I don't disagree with you, but most of the people "consuming" Dave Ramsay are not in a position to find this subtlety relevant. For most of the people around here, this type of calculation could be a problem. I'm not some Ramsay apologist, but he had some valid points buried in his ranting. I do think the "blogger" was taking a bit of a cheap shot and using Dave's name to draw hits.

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Re: Dave Ramsey Defends his Investing Advice - Again!

Post by FinancialDave » Wed Jun 12, 2013 12:21 am

Petunia wrote:
schuyler74 wrote:
FinancialDave wrote:I don't think he cares too much about changing his rhetoric -- his motto is "even if I'm half right, people that follow my plan will be ok."
I still think it's primarily due to his "D" personality type; he just doesn't care about details. He's a "big picture" guy. He literally might not get what the big fuss is over these details about 12% vs. 9.80% and CAGR vs. annual returns because he just goes right back to pointing out that his REAL plan is that you invest 15% of your income and stick with it. All that 12% stuff is just details and examples meant to inspire people to start (and then stick with) the grand plan -- the specifics don't mean anything because you can't predict the future anyway, so don't try. Bogleheads and many financial nerds are "C" personality types and enjoy getting into the muck of the %s and the $s, and get frustrated when someone blows them off as being unimportant. Hence, the clash.
If the 12% is just an example, why is it that neither his recommended safe withdrawal rate nor his inflation allowance never change? 8 + 4 = 12, every time.

Am I mistaken in this? Does he ever state a withdrawal rate other than 8% should be used? Does he ever suggest an inflation allowance other than 4% should be used? I have read his Total Money Makeover, and I have read the free parts of his website; I have never seen any other figures used.
I have never seen or heard anything other than 12-4=8% withdraw rate, but this is not what I would call the core part of his plan which is save 15% until you retire -- nowhere have I heard him say to ever stop saving just because you hit some magic target.

There have been a number of articles on his own investing forum pointing out that 4% is a much better number to use for retirement estimates. I also always qualify the 15% number with "before age 30" -- if you start later you need to save more, and don't count the company match.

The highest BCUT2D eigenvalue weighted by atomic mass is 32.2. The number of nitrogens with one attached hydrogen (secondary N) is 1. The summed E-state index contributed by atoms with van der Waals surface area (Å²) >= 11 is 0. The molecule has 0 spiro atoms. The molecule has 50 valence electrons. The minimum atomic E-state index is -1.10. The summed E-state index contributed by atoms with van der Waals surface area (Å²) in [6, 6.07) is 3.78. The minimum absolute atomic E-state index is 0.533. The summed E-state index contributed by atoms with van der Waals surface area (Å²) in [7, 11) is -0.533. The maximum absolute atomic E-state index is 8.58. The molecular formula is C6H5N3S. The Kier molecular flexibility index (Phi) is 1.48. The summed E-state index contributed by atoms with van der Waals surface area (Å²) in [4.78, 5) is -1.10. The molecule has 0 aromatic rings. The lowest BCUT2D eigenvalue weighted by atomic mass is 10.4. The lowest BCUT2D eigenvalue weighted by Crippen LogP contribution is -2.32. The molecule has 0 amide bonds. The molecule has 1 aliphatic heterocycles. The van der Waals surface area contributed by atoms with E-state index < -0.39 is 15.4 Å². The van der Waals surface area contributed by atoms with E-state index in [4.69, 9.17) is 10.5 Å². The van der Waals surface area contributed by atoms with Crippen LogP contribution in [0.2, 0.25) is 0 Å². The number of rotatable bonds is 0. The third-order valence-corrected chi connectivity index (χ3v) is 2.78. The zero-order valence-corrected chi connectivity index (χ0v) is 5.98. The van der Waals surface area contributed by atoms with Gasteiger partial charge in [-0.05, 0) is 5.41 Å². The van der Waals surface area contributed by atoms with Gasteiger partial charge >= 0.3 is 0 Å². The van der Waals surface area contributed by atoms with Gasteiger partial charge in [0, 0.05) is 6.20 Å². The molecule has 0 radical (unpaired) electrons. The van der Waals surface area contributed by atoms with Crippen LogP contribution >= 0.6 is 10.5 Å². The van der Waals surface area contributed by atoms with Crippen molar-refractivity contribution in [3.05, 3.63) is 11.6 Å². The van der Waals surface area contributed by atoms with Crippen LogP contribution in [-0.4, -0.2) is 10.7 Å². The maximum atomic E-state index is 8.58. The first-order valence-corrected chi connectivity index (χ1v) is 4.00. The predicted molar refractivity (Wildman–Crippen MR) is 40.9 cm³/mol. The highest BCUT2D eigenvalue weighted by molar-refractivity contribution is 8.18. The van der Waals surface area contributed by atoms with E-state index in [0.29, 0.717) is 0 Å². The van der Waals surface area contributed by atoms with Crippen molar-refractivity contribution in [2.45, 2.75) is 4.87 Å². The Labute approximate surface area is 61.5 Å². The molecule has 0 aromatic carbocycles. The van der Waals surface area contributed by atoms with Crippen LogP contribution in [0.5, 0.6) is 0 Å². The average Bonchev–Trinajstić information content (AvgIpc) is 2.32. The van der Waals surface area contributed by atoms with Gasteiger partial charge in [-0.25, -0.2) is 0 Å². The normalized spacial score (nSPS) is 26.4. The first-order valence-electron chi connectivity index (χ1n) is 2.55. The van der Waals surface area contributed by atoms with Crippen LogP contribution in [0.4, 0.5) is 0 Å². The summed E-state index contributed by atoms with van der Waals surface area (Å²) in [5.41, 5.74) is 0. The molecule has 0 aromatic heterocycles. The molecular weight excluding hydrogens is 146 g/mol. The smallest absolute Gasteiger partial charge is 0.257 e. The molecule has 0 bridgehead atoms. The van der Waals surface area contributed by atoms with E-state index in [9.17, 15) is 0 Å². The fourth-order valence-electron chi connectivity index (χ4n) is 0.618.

In all fairness to the DR retirement calculator Form that uses the 12-4=8% withdraw rate, it does not factor in SS. In effect this really means if you work to full retirement age and your expenses were as you estimated, SS is going to make up some percentage of them, and if you have a pension it is much better. In my opinion it is nothing more than a SWAG at a point in time that is hard to predict to begin with. I usually suggest that people multiply his result by 1.5 to 2, but that it is appropriate to factor in other income sources.

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Re: Dave Ramsey Defends his Investing Advice - Again!

Post by 1210sda » Wed Jun 12, 2013 7:07 am

FinancialDave wrote:
In all fairness to the DR retirement calculator Form that uses the 12-4=8% withdraw rate, it does not factor in SS. In effect this really means if you work to full retirement age and your expenses were as you estimated, SS is going to make up some percentage of them, and if you have a pension it is much better. In my opinion it is nothing more than a SWAG at a point in time that is hard to predict to begin with. I usually suggest that people multiply his result by 1.5 to 2, but that it is appropriate to factor in other income sources.
fd
The SWR and the Trinity study are all about how much you can withdraw from your portfolio. SS, pensions, work in retirement, etc. are added to your portfolio withdrawals. They do not serve to reduce the "4%" (or whatever percent you choose).

1210

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Re: Dave Ramsey Defends his Investing Advice - Again!

Post by nisiprius » Wed Jun 12, 2013 7:48 am

Oh, you are bothered by Bernard Madoff? Hey, it's just a little personality thing, you need to understand that Madoff is a type S personality (sociopath). Then it all becomes clear. You shouldn't understand expect Madoff to fuss about little details like "truth." That 12% number Madoff was always touting, it was really OK, you shouldn't hold him to it in any petty literal-minded way as if it were, you know, a number. He didn't meant for anyone to believe, it he just wanted to inspire people into giving him their money.
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Re: Dave Ramsey Defends his Investing Advice - Again!

Post by JoeTaxpayer » Wed Jun 12, 2013 8:38 am

1210sda wrote: Hey Joe,
Thanks. This is good stuff. Money Chimp is really cool. This shows how standard deviation reduces the arithmetic average from 11.84% to a geometric average of 9.80%.
I'm sure the David has had this (the average vs CAGR) put in front of him.

The "save 15%" is great advice, and would serve most people very well over their lifetime. But it's a separate message. I'm called to task, as we all are, on everything we write. We don't get a pass on one major mistake for the fact that other writing has been excellent.

If one saves 15%, and at 45, sees that 12%/yr will put their retirement savings far above what they really need, that would be bad, they'd save less, and be in some trouble as retirement approaches.
  • 15% saved to retirement? Perfect
  • 12% return? Wrong
  • 8% withdrawal rate? Wrong
When it comes to retirement planning, the David is 1 for 3. Good for baseball, not financial planning.